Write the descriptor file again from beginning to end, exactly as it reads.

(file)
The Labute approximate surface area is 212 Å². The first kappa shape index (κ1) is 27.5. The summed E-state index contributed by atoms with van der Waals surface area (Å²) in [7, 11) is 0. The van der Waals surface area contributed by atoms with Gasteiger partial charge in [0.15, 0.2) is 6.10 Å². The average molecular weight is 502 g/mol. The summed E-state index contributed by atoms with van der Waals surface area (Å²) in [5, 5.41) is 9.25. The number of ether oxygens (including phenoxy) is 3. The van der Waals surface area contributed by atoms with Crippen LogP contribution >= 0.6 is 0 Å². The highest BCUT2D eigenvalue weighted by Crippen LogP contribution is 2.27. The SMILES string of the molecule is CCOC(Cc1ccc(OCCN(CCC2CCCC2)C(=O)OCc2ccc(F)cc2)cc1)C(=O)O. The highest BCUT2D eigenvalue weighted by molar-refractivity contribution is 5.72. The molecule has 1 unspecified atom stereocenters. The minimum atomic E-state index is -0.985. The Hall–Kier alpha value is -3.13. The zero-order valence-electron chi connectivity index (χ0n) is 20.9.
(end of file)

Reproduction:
The Labute approximate surface area is 212 Å². The first kappa shape index (κ1) is 27.5. The summed E-state index contributed by atoms with van der Waals surface area (Å²) in [7, 11) is 0. The van der Waals surface area contributed by atoms with Gasteiger partial charge in [0.15, 0.2) is 6.10 Å². The average molecular weight is 502 g/mol. The summed E-state index contributed by atoms with van der Waals surface area (Å²) in [5, 5.41) is 9.25. The number of ether oxygens (including phenoxy) is 3. The van der Waals surface area contributed by atoms with Crippen LogP contribution >= 0.6 is 0 Å². The highest BCUT2D eigenvalue weighted by Crippen LogP contribution is 2.27. The SMILES string of the molecule is CCOC(Cc1ccc(OCCN(CCC2CCCC2)C(=O)OCc2ccc(F)cc2)cc1)C(=O)O. The highest BCUT2D eigenvalue weighted by molar-refractivity contribution is 5.72. The molecule has 1 unspecified atom stereocenters. The minimum atomic E-state index is -0.985. The Hall–Kier alpha value is -3.13. The zero-order valence-electron chi connectivity index (χ0n) is 20.9.